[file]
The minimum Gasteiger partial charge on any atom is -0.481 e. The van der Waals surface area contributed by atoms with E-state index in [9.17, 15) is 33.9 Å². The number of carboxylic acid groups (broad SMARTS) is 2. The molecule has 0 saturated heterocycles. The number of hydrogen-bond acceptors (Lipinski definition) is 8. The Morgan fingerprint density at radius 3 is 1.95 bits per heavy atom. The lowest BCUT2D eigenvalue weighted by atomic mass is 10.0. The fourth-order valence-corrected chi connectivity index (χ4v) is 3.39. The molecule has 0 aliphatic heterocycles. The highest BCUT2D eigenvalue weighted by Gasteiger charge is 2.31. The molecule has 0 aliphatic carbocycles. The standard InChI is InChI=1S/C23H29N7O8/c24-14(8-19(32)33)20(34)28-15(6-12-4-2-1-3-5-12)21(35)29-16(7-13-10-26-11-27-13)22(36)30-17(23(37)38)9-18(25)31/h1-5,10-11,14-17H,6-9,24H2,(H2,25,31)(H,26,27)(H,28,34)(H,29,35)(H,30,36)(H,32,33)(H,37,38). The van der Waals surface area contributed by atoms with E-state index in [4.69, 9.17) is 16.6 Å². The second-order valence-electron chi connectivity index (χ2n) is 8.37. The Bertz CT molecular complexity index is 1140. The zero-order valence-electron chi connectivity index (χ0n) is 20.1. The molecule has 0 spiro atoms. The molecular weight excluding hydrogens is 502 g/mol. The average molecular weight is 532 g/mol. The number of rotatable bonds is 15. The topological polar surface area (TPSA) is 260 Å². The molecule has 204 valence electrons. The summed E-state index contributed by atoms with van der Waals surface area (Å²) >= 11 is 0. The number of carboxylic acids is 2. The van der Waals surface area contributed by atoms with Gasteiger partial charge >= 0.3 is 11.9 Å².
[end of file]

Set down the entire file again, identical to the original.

The minimum Gasteiger partial charge on any atom is -0.481 e. The van der Waals surface area contributed by atoms with E-state index in [9.17, 15) is 33.9 Å². The number of carboxylic acid groups (broad SMARTS) is 2. The molecule has 0 saturated heterocycles. The number of hydrogen-bond acceptors (Lipinski definition) is 8. The Morgan fingerprint density at radius 3 is 1.95 bits per heavy atom. The lowest BCUT2D eigenvalue weighted by atomic mass is 10.0. The fourth-order valence-corrected chi connectivity index (χ4v) is 3.39. The molecule has 0 aliphatic heterocycles. The highest BCUT2D eigenvalue weighted by Gasteiger charge is 2.31. The molecule has 0 aliphatic carbocycles. The standard InChI is InChI=1S/C23H29N7O8/c24-14(8-19(32)33)20(34)28-15(6-12-4-2-1-3-5-12)21(35)29-16(7-13-10-26-11-27-13)22(36)30-17(23(37)38)9-18(25)31/h1-5,10-11,14-17H,6-9,24H2,(H2,25,31)(H,26,27)(H,28,34)(H,29,35)(H,30,36)(H,32,33)(H,37,38). The van der Waals surface area contributed by atoms with E-state index in [4.69, 9.17) is 16.6 Å². The second-order valence-electron chi connectivity index (χ2n) is 8.37. The Bertz CT molecular complexity index is 1140. The zero-order valence-electron chi connectivity index (χ0n) is 20.1. The molecule has 0 spiro atoms. The molecular weight excluding hydrogens is 502 g/mol. The average molecular weight is 532 g/mol. The number of rotatable bonds is 15. The topological polar surface area (TPSA) is 260 Å². The molecule has 204 valence electrons. The summed E-state index contributed by atoms with van der Waals surface area (Å²) >= 11 is 0. The number of carboxylic acids is 2. The van der Waals surface area contributed by atoms with Gasteiger partial charge >= 0.3 is 11.9 Å².